Hiring the right people has always been one of the most important tasks in any business. And it’s not getting any easier. The Great Resignation has led to unprecedented numbers of workers around the world leaving their jobs, dissatisfied with stagnant wages, job dissatisfaction, COVID -19 safety concerns and lack of work flexibility.
This has changed the dynamics of hiring and increased competition for top talent. Take, for example, the situation in the U.S., where an incredible 4.54 million people quit their jobs in March of this year, bringing the number of job openings to a record 11.55 million. It takes an average of 36-42 days to fill one of these jobs, costing an average of $1,633 – a huge time and financial investment.
Competition for the right employees is intensified by the growing skills gap caused by trends such as e-commerce, automation and digitalisation, where those with in-demand skills can be more selective about their roles they take. It’s not just about skills alignment; it’s also about company culture, as people want to work for employers whose values they respect. A Flexjobs study found that the most common reason for quitting is poor company culture.
With so many people leaving their jobs, it’s clear that something in the hiring process needs to be corrected, and hiring managers are under pressure to get it right. In the age of data-driven insights and analytics, many now recognise the value of psychometric testing for hiring.
The benefits of psychometric testing
Psychometric tests are used to assess applicants’ skills, personality, knowledge, and potential. They provide an objective, standardised approach to this process. Some hiring managers prefer unstructured interviews, where the interview process evolves naturally. This is understandable because it reflects the organic way people normally meet and connect with each other.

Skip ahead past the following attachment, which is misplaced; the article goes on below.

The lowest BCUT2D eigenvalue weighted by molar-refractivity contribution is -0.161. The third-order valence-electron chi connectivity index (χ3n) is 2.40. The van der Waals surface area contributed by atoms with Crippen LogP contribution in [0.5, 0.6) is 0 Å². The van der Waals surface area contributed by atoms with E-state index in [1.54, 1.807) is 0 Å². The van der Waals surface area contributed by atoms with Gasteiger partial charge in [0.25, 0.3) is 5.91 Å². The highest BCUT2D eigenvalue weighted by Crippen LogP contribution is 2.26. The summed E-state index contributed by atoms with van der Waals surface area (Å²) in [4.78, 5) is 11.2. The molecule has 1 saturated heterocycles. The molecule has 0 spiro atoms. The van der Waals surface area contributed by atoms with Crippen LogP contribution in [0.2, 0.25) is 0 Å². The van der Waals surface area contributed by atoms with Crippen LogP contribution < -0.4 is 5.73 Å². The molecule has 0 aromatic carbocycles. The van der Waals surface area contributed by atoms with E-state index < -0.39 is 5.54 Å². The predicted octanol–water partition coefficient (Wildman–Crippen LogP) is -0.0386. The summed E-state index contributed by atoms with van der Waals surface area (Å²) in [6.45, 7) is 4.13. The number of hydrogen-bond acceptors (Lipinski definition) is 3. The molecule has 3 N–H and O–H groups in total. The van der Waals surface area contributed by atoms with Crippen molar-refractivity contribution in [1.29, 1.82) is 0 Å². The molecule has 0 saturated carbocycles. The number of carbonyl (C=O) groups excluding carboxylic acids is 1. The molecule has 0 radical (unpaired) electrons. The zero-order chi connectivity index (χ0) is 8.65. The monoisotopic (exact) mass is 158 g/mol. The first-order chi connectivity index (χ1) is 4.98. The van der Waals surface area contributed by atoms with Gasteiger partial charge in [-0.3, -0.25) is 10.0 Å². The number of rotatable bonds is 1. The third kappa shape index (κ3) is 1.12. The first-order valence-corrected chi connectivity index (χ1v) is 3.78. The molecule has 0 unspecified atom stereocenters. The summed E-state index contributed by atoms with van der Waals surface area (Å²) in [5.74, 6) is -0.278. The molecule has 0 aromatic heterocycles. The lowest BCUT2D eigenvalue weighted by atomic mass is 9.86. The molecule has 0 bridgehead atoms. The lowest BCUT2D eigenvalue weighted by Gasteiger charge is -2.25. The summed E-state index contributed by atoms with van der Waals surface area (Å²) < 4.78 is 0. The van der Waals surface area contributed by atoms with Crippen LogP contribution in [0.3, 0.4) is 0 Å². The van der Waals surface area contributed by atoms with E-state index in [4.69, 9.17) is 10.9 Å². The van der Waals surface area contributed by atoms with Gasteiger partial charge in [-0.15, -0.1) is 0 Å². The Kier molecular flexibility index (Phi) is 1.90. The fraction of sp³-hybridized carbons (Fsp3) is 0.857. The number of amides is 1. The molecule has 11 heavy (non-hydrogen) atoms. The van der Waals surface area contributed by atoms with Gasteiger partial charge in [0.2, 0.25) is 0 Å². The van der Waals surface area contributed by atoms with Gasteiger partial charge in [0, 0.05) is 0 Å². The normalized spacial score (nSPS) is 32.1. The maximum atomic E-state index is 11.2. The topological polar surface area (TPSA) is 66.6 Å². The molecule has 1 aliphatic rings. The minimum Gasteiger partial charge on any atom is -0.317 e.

Regardless of the professionalism of the interviewer, however, this process is inherently subject to bias, and an applicant may be favoured for a number of personal reasons. This bias may be unconscious, such as a preference for individuals with similar educational or social backgrounds, or conscious, such as sexism or racism.
One of the benefits of psychometric tests is that they eliminate bias, “gut feeling” based assessments, and the tendency to connect with people about common interests, cultures, etc. They provide quantitative, comparable data about a job applicant’s suitability.
How job candidates see psychometric tests
It’s never too early to start building trust among employees in the corporate culture. By using psychometric testing, you can even start during the hiring process. Comparatively evaluating applicants based on tests they’ve all taken gives employees a sense that the process is fair and provides a solid basis for justifying your decision.
When applicants believe they’ve been given a fair chance, they’re less discouraged if they don’t get the job. Conversely, the person you’ve selected for the job will feel that they were chosen on the basis of merit and ability, which will help them begin their career with you with a positive attitude.
Building a dream team
A key benefit of using standardised tests to assess the potential of workers is that they provide a comparative assessment of the skills of team members. If you’re assembling a team or assigning a team to a particular project, a database of psychometric reports provides an overview of the qualities of the workers so that you can select those whose skills and personalities complement each other. Or, if your current workforce lacks a suitable candidate, you can use it to speed up the search for a new employee.